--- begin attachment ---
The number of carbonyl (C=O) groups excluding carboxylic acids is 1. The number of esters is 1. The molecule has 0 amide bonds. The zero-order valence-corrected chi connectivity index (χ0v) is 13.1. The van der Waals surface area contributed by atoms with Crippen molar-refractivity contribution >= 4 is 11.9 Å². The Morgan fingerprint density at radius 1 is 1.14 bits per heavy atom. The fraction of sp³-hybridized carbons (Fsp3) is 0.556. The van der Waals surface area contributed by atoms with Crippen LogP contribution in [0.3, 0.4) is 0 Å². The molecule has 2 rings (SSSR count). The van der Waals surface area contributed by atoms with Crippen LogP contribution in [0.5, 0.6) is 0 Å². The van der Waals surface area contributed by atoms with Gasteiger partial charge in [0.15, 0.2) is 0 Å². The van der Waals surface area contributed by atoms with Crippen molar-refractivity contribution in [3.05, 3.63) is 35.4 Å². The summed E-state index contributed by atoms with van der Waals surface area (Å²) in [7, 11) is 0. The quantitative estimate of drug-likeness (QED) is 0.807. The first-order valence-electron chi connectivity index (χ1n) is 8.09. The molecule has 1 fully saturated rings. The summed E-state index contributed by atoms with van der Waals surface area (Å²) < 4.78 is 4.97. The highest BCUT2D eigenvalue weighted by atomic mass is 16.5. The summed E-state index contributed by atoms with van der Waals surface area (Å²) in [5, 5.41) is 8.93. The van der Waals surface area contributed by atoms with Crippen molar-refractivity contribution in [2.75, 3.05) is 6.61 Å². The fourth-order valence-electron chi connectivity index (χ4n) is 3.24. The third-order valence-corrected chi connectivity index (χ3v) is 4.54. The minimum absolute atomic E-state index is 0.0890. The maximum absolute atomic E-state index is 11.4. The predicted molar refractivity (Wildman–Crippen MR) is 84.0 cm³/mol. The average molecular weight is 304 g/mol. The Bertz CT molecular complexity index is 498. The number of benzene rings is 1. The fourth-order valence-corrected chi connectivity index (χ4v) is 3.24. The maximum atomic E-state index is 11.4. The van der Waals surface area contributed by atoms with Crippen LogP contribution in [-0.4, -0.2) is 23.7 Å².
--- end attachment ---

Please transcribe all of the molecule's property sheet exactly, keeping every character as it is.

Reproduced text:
The number of carbonyl (C=O) groups excluding carboxylic acids is 1. The number of esters is 1. The molecule has 0 amide bonds. The zero-order valence-corrected chi connectivity index (χ0v) is 13.1. The van der Waals surface area contributed by atoms with Crippen molar-refractivity contribution >= 4 is 11.9 Å². The Morgan fingerprint density at radius 1 is 1.14 bits per heavy atom. The fraction of sp³-hybridized carbons (Fsp3) is 0.556. The van der Waals surface area contributed by atoms with Crippen LogP contribution in [0.3, 0.4) is 0 Å². The molecule has 2 rings (SSSR count). The van der Waals surface area contributed by atoms with Crippen LogP contribution in [0.5, 0.6) is 0 Å². The van der Waals surface area contributed by atoms with Gasteiger partial charge in [0.15, 0.2) is 0 Å². The van der Waals surface area contributed by atoms with Crippen molar-refractivity contribution in [3.05, 3.63) is 35.4 Å². The summed E-state index contributed by atoms with van der Waals surface area (Å²) in [7, 11) is 0. The quantitative estimate of drug-likeness (QED) is 0.807. The first-order valence-electron chi connectivity index (χ1n) is 8.09. The molecule has 1 fully saturated rings. The summed E-state index contributed by atoms with van der Waals surface area (Å²) < 4.78 is 4.97. The highest BCUT2D eigenvalue weighted by atomic mass is 16.5. The summed E-state index contributed by atoms with van der Waals surface area (Å²) in [5, 5.41) is 8.93. The van der Waals surface area contributed by atoms with Crippen molar-refractivity contribution in [2.75, 3.05) is 6.61 Å². The fourth-order valence-electron chi connectivity index (χ4n) is 3.24. The third-order valence-corrected chi connectivity index (χ3v) is 4.54. The minimum absolute atomic E-state index is 0.0890. The maximum absolute atomic E-state index is 11.4. The predicted molar refractivity (Wildman–Crippen MR) is 84.0 cm³/mol. The average molecular weight is 304 g/mol. The Bertz CT molecular complexity index is 498. The number of benzene rings is 1. The fourth-order valence-corrected chi connectivity index (χ4v) is 3.24. The maximum atomic E-state index is 11.4. The van der Waals surface area contributed by atoms with Crippen LogP contribution in [-0.4, -0.2) is 23.7 Å².